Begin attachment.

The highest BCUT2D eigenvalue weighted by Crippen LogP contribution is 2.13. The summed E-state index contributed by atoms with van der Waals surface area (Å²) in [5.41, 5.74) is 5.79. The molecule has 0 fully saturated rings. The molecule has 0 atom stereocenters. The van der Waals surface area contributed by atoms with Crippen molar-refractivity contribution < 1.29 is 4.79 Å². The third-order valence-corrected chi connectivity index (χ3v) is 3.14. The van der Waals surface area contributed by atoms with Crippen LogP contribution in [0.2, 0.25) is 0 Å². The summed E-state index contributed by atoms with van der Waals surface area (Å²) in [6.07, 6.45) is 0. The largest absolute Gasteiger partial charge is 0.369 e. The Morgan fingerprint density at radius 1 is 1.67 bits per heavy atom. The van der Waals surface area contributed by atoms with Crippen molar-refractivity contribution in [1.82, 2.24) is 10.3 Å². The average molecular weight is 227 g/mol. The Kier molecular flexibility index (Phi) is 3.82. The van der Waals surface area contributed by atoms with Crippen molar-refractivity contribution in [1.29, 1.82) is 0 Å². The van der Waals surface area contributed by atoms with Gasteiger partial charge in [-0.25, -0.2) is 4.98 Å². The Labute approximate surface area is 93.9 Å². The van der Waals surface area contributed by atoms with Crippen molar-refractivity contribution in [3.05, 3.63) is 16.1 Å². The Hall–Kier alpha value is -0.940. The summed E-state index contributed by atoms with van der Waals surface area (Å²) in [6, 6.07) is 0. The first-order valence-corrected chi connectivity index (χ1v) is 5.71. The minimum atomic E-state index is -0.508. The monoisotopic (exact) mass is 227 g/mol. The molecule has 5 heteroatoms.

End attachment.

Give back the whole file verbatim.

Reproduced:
The highest BCUT2D eigenvalue weighted by Crippen LogP contribution is 2.13. The summed E-state index contributed by atoms with van der Waals surface area (Å²) in [5.41, 5.74) is 5.79. The molecule has 0 fully saturated rings. The molecule has 0 atom stereocenters. The van der Waals surface area contributed by atoms with Crippen molar-refractivity contribution < 1.29 is 4.79 Å². The third-order valence-corrected chi connectivity index (χ3v) is 3.14. The van der Waals surface area contributed by atoms with Crippen LogP contribution in [0.2, 0.25) is 0 Å². The summed E-state index contributed by atoms with van der Waals surface area (Å²) in [6.07, 6.45) is 0. The largest absolute Gasteiger partial charge is 0.369 e. The Morgan fingerprint density at radius 1 is 1.67 bits per heavy atom. The van der Waals surface area contributed by atoms with Crippen molar-refractivity contribution in [1.82, 2.24) is 10.3 Å². The average molecular weight is 227 g/mol. The Kier molecular flexibility index (Phi) is 3.82. The van der Waals surface area contributed by atoms with Crippen molar-refractivity contribution in [1.29, 1.82) is 0 Å². The van der Waals surface area contributed by atoms with Gasteiger partial charge in [-0.25, -0.2) is 4.98 Å². The Labute approximate surface area is 93.9 Å². The van der Waals surface area contributed by atoms with Crippen molar-refractivity contribution in [3.05, 3.63) is 16.1 Å². The Hall–Kier alpha value is -0.940. The summed E-state index contributed by atoms with van der Waals surface area (Å²) in [6, 6.07) is 0. The first-order valence-corrected chi connectivity index (χ1v) is 5.71. The minimum atomic E-state index is -0.508. The monoisotopic (exact) mass is 227 g/mol. The molecule has 5 heteroatoms.